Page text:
The Secret of Morrolinux’s Success - Part 2: The Future
This article contains the second part of Massimiliano “Max” Roveri, Linux Professional Institute’s Community Manager, interview with Moreno Razzoli, aka Morrolinux, Linux champion, YouTuber, and, now, LPI Partner.
In the first leg of the interview, we talked with Moreno about the origins of his passion for FLOSS and the Morrolinux channel.
The Linux and Open Source champion spreads the voice about FLOSS to his 65k subscribers YouTube Channel and is now a Linux Professional Institute (LPI) Platinum Training Partner.
In this second part, we travel back to the future, with Moreno highlighting some of the most intriguing FLOSS projects and imagining what could come next for them, while sharing some thoughts about his own professional future.
Moreno, what do you expect from being now an LPI Partner, and what is this new position bringing to your courseware and YouTube Channel?
It's more about what I want to achieve than what I expect.
First and foremost, I want to be part of the movement bringing the concepts and values of FLOSS and certifications to a broader audience in Italy.
There is no reason for not having a mainstream culture of IT certification in Italy, as it happens in other countries. I want to contribute to the awareness of the importance of having FLOSS skills and having them certified, so you can demonstrate that you own those skills and knowledge.
According to data from the 2020 Open Source Jobs Report, the demand for professionals with skills in Linux and open source technologies is dramatically and constantly growing: 93% of hiring managers say they experience difficulty finding open source talent, and 63% say their organizations have started to support open source projects with the explicit aim of hiring people with these skills.
Demand far exceeds supply, indeed.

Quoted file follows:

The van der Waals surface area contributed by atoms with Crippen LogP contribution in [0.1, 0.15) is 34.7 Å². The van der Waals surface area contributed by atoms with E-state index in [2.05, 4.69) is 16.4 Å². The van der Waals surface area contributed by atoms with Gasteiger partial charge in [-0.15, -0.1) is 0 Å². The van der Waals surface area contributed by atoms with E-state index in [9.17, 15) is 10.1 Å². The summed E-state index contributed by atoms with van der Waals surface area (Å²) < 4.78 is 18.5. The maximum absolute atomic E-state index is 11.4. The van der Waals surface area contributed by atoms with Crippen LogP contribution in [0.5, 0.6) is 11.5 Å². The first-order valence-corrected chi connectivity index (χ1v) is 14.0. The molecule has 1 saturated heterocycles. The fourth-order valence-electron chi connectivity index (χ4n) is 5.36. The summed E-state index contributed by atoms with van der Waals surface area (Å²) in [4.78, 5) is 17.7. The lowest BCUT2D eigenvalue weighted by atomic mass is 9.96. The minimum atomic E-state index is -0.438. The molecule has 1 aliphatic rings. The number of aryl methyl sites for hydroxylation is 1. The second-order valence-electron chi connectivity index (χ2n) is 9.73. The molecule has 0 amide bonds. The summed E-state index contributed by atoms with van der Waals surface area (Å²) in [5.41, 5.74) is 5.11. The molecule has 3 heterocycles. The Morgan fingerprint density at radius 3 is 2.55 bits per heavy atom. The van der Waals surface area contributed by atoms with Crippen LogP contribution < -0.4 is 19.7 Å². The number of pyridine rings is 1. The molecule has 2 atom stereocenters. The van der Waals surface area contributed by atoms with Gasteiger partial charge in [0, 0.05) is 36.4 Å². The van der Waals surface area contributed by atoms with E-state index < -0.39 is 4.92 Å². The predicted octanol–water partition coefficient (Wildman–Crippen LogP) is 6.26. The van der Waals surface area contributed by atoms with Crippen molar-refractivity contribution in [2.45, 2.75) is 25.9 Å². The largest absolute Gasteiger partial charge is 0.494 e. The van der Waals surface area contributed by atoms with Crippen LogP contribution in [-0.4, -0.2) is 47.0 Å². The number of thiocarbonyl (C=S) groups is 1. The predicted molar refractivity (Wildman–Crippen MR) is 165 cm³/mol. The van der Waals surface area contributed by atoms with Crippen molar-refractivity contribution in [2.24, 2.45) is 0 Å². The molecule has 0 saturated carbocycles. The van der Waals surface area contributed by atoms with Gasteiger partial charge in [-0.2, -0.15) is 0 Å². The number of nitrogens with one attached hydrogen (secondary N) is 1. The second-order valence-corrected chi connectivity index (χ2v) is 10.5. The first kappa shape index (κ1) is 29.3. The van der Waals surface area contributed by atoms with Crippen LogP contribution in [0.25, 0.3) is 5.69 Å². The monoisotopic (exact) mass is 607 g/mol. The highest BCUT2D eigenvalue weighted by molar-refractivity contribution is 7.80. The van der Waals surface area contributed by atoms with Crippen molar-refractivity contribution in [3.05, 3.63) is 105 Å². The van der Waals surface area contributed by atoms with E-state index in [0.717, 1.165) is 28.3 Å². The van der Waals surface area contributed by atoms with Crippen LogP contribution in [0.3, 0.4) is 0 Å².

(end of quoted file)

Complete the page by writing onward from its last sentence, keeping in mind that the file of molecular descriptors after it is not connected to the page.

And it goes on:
There is also a need for more effective communication between the corporate world of professional certifications and the general audience.
You have a vast pool of professionals and aspiring professionals of all ages and levels who do not have a clear view of the IT certifications landscape and the scale of the impact that gaining certification can have on their career.
My goal as an LPI partner is also, without a doubt, to help this conversation.
Thanks to the partnership with LPI, I will also be able to make the LPI's certification exams more accessible to those who follow me on YouTube through a substantial discount on the purchase of vouchers.
For my students on Udemy who want to certify the skills acquired during the course, on the other hand, the exam will be even more accessible thanks to a tailored coupon for them.
Morrolinux, and Morrolinux as an LPI Partner: What’s next? What do you expect from yourself, from the partnership, and (why not ask) from Linux and the open source landscape in 1, 5, 10 years?
One of the many things that amazes me about the FLOSS environment is that the open source paradigm is changing the world for the better.
FLOSS is great, altogether. But some projects are simply amazing. Some examples? These are my favorites.